New York-based photographer Arne Svenson’s series The Neighbors was recently the subject of a lawsuit; the neighbors in question — two, to be exact — sued Svenson for invading their privacy. In the photos, Svenson turned his lens to the large, neighboring glass windows of his Tribeca apartment, and snapped images those who lived behind them. This week a court ruled in favor of Svenson on the grounds that the series of images was protected under the First Amendment.
“I find the unrehearsed, unconscious aspects of life the most beautiful to photograph, as they are most open to interpretation, to a narrative,” Svenson explained to The Guardian. “A dramatic moment has the single power of action, but tiny, linked moments are how we mark time on this earth — I am much more interested in recording the breath between words than I am the actual words themselves.” It’s interesting, of course, that the subjects of his photographs — who, within the actual images, were not recognizable — considered them to be an invasion of their privacy but did not, ironically, actually seem to have a problem with living in apartments whose open windows put them in full view of their neighbors on a daily basis, as is so often the case in New York City. The photographs, physical artifacts, do lack the ephemeral quality of casual glances (although one could imagine that if Svenson sat at his window with binoculars, staring into his neighbors’ apartments, there would be more of a case for an invasion of privacy).
Photography, as always, has a lot of ethical gray areas. I immediately think of Pultizer Prize-winning photojournalist Stanley Forman, perhaps most famous for his shot The Soiling of Old Glory, which he snapped during desegregation protests in Boston on April 5, 1976. But it was his more controversial series of photos, taken the year before, that caused an uproar when they were published on the front pages of newspapers nationwide.
The subjects of Fire Escape Collapse are 19-year-old Diana Bryant and her two-year-old daughter, Tiare Jones, who, in an attempt to escape their burning apartment building, fell to the sidewalk below when the fire escape gave way. Bryant did not survive the fall, but the child, who landed on the body of her mother, miraculously did. In the image above, both are alive, suspended in mid-air, seemingly safe and secure in a split second of time.
The image of Bryant and Jones was captured in public by a reputable photojournalist, who won an Pulitzer for his photograph, no less. Yet one could argue that the moment seen above — of a young woman, the look of fear on her face slightly obscured by the chance placement of her arm as she fell to her death — is an invasion of privacy, stripping away the dignity of one human’s death.
Readers of the major news outlets that carried the photographs wrote numerous letters to the editors, complaining of the sensational nature of the images. In an essay in Esquire, titled “The Boston Photographs,” then-media critic Nora Ephron defended the images and the editors who ran them in their newspapers:
I recognize that printing pictures of corpses raises all sorts of problems about taste and titillation and sensationalism; the fact is, however, that people die. Death happens to be one of life’s main events. And it is irresponsible — and more than that, inaccurate — for newspapers to fail to show it, or to show it only when an astonishing set of photos comes in over the Associated Press wire. Most papers covering fatal automobile accidents will print pictures of mangled cars. But the significance of fatal automobile accidents is not that a great deal of steel is twisted but that people die. Why not show it? That’s what accidents are about. Throughout the Vietnam War, editors were reluctant to print atrocity pictures. Why not print them? That’s what that was about. Murder victims are almost never photographed; they are granted their privacy. But their relatives are relentlessly pictured on their way in and out of hospitals and morgues and funerals.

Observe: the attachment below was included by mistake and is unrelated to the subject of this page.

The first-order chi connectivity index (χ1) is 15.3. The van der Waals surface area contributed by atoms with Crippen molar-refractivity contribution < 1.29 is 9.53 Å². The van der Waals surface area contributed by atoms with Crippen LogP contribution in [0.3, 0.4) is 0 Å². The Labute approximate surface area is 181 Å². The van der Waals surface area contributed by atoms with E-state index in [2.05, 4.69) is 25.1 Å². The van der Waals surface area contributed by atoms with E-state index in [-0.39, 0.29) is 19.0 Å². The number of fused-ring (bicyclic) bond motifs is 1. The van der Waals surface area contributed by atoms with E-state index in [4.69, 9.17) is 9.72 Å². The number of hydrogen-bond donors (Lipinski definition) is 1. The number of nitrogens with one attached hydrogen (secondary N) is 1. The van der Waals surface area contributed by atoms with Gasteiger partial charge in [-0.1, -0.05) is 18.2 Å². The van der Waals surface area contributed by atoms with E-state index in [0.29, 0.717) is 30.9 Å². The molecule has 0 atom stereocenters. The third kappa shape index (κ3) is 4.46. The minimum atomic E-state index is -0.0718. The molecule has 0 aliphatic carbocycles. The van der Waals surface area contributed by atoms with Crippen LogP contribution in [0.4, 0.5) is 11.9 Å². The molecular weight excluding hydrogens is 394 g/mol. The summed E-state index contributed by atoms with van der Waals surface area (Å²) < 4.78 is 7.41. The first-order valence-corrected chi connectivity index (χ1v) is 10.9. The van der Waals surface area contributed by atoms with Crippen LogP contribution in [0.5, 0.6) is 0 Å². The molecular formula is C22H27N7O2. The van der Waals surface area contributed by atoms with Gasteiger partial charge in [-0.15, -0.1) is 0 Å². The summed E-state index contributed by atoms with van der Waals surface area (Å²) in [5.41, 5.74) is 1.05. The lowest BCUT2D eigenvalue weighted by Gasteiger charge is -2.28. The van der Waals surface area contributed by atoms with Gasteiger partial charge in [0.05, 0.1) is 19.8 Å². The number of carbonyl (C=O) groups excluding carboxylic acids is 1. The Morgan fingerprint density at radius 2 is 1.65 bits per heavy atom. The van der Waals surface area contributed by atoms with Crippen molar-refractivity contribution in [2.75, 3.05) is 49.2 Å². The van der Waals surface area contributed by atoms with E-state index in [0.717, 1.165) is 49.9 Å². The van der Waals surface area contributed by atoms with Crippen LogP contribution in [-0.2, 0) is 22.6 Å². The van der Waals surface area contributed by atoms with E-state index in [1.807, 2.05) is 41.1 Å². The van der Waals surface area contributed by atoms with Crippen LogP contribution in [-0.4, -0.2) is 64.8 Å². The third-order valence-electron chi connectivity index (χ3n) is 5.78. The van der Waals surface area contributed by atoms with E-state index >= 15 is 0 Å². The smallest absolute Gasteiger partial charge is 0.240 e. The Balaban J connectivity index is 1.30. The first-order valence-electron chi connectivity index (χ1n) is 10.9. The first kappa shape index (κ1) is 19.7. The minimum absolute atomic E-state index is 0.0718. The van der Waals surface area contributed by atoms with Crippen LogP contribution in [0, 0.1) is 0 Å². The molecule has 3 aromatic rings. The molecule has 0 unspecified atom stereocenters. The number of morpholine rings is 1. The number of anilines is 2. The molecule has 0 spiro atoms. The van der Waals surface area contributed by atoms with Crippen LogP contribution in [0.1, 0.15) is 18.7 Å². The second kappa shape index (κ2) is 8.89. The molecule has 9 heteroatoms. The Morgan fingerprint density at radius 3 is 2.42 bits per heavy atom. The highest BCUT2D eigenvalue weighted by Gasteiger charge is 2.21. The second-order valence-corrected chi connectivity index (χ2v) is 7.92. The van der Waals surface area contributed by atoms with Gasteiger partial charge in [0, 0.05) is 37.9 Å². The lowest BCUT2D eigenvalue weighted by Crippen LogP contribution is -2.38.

The question is: how does one quantify the importance of a photograph, whether as a personal object, a piece of journalism, a piece of art? Arne Svenson says of his work, “I am not photographing the residents as specific, identifiable individuals, but as representations of humankind.” One could agree with Ephron’s argument that Stanley Forman was doing the same thing: he was but a bystander with a camera, capturing the moments that represent the nature of humanity. Those moments, unfortunately, represent death and, in the case of The Soiling of Old Glory, hatred and violence. (There is, of course, another ethical argument to be had over the latter photograph, as Forman did not intervene when a young white man attempted to gouge a black demonstrator with a flag pole.)
Compared to Forman’s work, Svenson’s The Neighbors, a sampling of photos from which you can see below, is the opposite of sensational; just like Fire Escape Collapse, the identities of Svenson’s subjects are anonymous, and it is the viewer of the photograph who must come up with a narrative, a meaning.
We live in an era where we still mistakenly believe that we can claim ownership over the images of ourselves. Yet we are constantly being watched, looked at, sneakily viewed. It’s part of the human existence: to be constantly on display for others, whether we want to be or not.